Dinners New York City Recipes

Falafel and Homemade Tahini Sauce

The more that I experiment with new recipes and ingredients, the further I seem to travel around the world via my stomach (and is there any better way to travel?) So far we’ve traveled as far as Italy and Thailand, and just last week we made a stop in India when I made my Chai Tea Concentrate, so today I’d like to share a super delicious recipe all the way from the Middle East: Falafel!

I was eating falafel before I even knew what it really was and as a child I actually believed I was eating some type of meat. My family and I would often make stops at this little hole in the wall restaurant in Greenwich Village called Mamoun’s Falafel at 119 MacDougal Street to indulge in one of these pita pockets of deliciousness. From the tangy tahini sauce on top, to the crunchy lettuce and tomato in the middle, to the piรจce de rรฉsistance, the crispy, flavorful falafel all the way at the bottom, it all came together into the most perfect bite.

Photo Credit: Mamouns.com

I think that each time someone from out of town comes to visit I take them to Mamoun’s because not only is it super cheap (I believe under $3 for one falafel sandwich), but it is so damn delicious. Many times it is also their very first time trying falafel and I definitely think that taking them there is the best introduction. When it’s not too cold we’ll take our pita sandwiches over to the nearby Washington Square Park, find a nice sunny spot to sit, and dig in.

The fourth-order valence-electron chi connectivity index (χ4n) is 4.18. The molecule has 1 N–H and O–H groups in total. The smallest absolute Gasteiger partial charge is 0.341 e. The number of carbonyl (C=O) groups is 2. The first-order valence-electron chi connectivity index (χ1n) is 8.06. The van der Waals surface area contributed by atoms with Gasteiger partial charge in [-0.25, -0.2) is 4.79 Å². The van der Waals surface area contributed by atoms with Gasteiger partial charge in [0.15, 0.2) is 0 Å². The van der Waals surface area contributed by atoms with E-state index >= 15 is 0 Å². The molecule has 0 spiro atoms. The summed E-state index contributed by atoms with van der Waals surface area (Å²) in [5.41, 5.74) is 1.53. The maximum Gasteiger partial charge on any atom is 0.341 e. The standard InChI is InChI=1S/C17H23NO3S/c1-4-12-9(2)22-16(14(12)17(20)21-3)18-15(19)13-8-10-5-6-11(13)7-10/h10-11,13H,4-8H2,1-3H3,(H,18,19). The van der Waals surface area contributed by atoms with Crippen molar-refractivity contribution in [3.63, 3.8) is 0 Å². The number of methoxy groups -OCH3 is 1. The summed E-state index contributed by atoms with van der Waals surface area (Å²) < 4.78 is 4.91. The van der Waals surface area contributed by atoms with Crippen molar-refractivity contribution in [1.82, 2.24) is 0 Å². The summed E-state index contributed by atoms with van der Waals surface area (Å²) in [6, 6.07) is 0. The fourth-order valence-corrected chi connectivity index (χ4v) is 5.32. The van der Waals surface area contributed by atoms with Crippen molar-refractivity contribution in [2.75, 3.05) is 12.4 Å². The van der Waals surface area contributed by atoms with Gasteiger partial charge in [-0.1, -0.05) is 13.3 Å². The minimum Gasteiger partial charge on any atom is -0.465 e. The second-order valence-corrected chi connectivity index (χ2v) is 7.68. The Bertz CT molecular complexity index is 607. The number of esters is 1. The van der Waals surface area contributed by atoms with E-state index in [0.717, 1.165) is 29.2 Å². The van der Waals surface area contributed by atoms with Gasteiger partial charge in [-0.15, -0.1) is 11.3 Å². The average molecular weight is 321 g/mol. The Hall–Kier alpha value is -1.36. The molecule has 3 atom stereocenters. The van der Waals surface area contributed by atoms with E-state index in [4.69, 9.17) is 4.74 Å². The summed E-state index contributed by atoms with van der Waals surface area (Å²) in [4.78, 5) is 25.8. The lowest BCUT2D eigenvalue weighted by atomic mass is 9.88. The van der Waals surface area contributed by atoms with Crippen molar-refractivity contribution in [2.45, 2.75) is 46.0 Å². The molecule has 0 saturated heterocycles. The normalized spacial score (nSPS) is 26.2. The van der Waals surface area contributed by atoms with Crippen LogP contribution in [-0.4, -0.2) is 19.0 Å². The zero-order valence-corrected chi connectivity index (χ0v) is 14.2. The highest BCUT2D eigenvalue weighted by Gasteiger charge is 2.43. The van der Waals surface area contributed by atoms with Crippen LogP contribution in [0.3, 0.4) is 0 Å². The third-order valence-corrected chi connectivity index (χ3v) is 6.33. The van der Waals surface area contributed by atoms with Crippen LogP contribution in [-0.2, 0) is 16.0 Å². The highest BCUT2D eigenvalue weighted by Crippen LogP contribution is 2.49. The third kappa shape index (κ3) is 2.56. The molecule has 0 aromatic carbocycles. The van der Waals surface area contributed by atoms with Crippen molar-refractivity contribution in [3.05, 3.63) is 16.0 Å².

Best falafel-eating spot

Being that I’d eaten falafel for as long as I can remember, I thought it’d be neat to try making it myself, the trick was first finding the perfect recipe.

A few weeks ago I decided to give it a try and let’s just say that this attempt was a complete bust. Many of the recipes required the chickpeas (aka garbanzo beans) to be soaked overnight and I just did not have to patience to wait. So I thought I’d skip that step and used canned beans instead…BIG MISTAKE!! After combining all of the ingredients in the food processor and forming them into little balls, I was super excited to begin frying, but after placing the very first one into the oil to test, to my utter dismay it completely fell apart. I tried several more times to the same results, even adding more flour to try and hold it all together, and nothing worked. To say I was disappointed would be an understatement. The next time I tried making them, I knew I’d do it the right way and soak the dried beans, and here are the awesome results: FalafelAs I got ready to fry, I was just a little apprehensive the moment the first falafel touched the hot oil, but it held together and I was definitely relieved. I quickly added more falafel to the oil, varying between a ball shape and patty shape, and my heart sang with glee as each falafel fried to perfection.

Moral of the story: Don’t skip the necessary steps when preparing a recipe because you’ll be losing way more time than you’re saving. I also prepared my own tahini sauce (a sesame seed based sauce) from scratch which I’ll also share.